Park ranger at lake with trees

Park Ranger Physical Ability Test

Learn about the Physical Ability Test process, required exercises, and passing criteria.

The Physical Ability Test (PAT)

Updated May 2023

The Physical Ability Test only applies to our fully commissioned law enforcement rangers – Park Rangers 2 and 3.  Park Rangers 1 and 4 are not fully commissioned and not required to take the PAT as a condition of employment. 

Commissioned Park Rangers have many unique responsibilities including law enforcement activities, some of which can be physically demanding and dangerous.  A Park Ranger’s ability to perform these tasks can impact personal and public safety. 

The PAT is always the first test after a conditional offer of employment is made. Candidates must receive a passing grade to move on to the other agency specific testing. Candidates are provided two opportunities to pass the PAT. If you fail the first test, you must complete the retake within a reasonable period of time, typically around 30 days. 

The Physical Ability Test (PAT) is comprised of three tests, listed in the typical order it is administered. The minimum fitness standards identified below are the requisite levels for a ranger to effectively learn frequent and critical job motor skills:

Push-up test - 90 seconds to complete 20 push-ups


This test measures the muscular strength/endurance of upper body muscles in the shoulders, chest, and back of the upper arms (the triceps) used in high intensity self-defense and arrest simulation training.  This is important when exerting force involving the pushing motion i.e., breaking one's fall to the ground, use of the baton, etc.


The procedure for completing the Push-up test is:

  1. Get down on the floor in the front leaning rest position and perform one test push-up to properly locate the foam cube (4 in. held by fitness instructor).
  2. Lower body until the foam cube is lightly compressed and arms are at least parallel to the floor, then push up again. The back must be kept straight, and the elbows should lock in each extension.  Resting is only allowed in the up position.
  3. Perform at least 20 push-ups in 90 seconds to pass.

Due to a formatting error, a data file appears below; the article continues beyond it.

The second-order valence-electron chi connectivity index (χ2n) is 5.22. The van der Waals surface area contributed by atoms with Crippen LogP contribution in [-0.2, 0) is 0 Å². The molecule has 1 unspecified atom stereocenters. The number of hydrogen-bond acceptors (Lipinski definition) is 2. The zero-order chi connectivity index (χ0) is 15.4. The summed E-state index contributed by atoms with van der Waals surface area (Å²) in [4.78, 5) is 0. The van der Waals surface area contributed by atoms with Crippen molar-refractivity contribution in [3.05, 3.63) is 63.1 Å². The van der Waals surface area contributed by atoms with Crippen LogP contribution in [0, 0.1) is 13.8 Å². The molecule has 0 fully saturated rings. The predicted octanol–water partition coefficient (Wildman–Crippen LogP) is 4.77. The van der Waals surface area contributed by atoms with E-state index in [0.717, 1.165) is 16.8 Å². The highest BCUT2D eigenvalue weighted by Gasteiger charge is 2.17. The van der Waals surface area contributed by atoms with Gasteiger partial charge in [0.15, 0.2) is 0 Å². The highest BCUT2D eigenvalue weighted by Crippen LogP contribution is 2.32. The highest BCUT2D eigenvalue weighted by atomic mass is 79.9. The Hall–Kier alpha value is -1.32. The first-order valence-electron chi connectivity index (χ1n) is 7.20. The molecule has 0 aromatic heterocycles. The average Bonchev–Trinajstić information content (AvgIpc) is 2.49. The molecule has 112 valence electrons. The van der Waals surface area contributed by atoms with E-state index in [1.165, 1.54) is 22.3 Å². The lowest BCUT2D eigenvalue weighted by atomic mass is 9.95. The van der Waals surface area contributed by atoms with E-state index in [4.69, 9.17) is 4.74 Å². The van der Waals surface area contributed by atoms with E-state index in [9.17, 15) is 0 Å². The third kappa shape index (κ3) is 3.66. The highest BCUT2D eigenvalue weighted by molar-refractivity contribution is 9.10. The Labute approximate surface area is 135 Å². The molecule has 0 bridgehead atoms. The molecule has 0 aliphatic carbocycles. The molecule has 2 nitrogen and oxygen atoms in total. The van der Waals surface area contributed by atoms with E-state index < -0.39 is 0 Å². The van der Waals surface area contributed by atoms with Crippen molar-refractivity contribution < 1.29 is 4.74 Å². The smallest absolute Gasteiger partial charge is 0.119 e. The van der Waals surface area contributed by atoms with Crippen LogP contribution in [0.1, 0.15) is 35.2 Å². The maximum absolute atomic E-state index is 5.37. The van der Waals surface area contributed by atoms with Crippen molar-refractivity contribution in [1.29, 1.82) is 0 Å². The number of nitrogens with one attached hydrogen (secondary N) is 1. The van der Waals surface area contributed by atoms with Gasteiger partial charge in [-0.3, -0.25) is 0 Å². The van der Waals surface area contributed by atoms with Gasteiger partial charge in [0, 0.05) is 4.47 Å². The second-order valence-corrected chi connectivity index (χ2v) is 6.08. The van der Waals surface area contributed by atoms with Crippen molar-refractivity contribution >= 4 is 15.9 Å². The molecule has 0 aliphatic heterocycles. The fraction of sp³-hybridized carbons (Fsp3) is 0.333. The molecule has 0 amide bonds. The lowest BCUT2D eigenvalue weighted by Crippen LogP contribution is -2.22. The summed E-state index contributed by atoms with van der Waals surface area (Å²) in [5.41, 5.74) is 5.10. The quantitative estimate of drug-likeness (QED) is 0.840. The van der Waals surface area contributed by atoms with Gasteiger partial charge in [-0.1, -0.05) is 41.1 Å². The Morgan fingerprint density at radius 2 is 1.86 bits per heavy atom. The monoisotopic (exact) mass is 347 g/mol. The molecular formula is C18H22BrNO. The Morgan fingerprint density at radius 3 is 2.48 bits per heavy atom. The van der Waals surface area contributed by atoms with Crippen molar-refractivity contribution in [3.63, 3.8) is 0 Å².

Sit-up test - 90 seconds to complete 25 sit-ups


This test measures the muscular strength/endurance of the abdominal muscles, which are used in self-defense and high intensity arrest simulation training. These muscles are important for performing tasks that involve using force, and they help maintain good posture and minimize lower back problems.


The procedure for completing the Sit-up Test is:

  1. Lie on back, knees bent, heels flat on the floor.  Hands should be held behind the head, with elbows out to the sides. A partner holds down the feet.
  2. Elbows must touch the knees in the up position, then return to the lying position (fingers must touch the examiner’s hand) before starting the next sit-up.
  3. Perform at least 25 sit-ups in 90 seconds to pass.

Squat thrusts - 3 minutes to complete 35 squat thrusts


This test measures anaerobic capacity while utilizing nearly every major muscle group.  This test is important to show the ability to get up off the ground multiple times in a row, which is necessary in defensive tactics training and other job-related duties.


The procedure for completing the squat thrusts is:

  1. Stand tall with your feet shoulder-width apart and your arms at your sides. 
  2. Push hips back and bend your knees, squat down, and place your hands on the floor in front of you, shoulder-width apart. 
  3. Keeping your hands in place, back flat, and core engaged, kick your feet back to a plank position: arms and body straight, hands in line with and slightly wider than your shoulders. 
  4. Reverse the sequence to return to the starting position. 
  5. Perform at least 35 in 3 minutes to pass.

Scoring the PAT 

Each test element is scored as pass/fail.  You must pass all 3 elements in the correct order to pass the PAT. 

You can watch a video demonstration of the updated PAT testing process on WA State Criminal Justice Training Commission’s website: Update To The Physical Ability Test (PAT).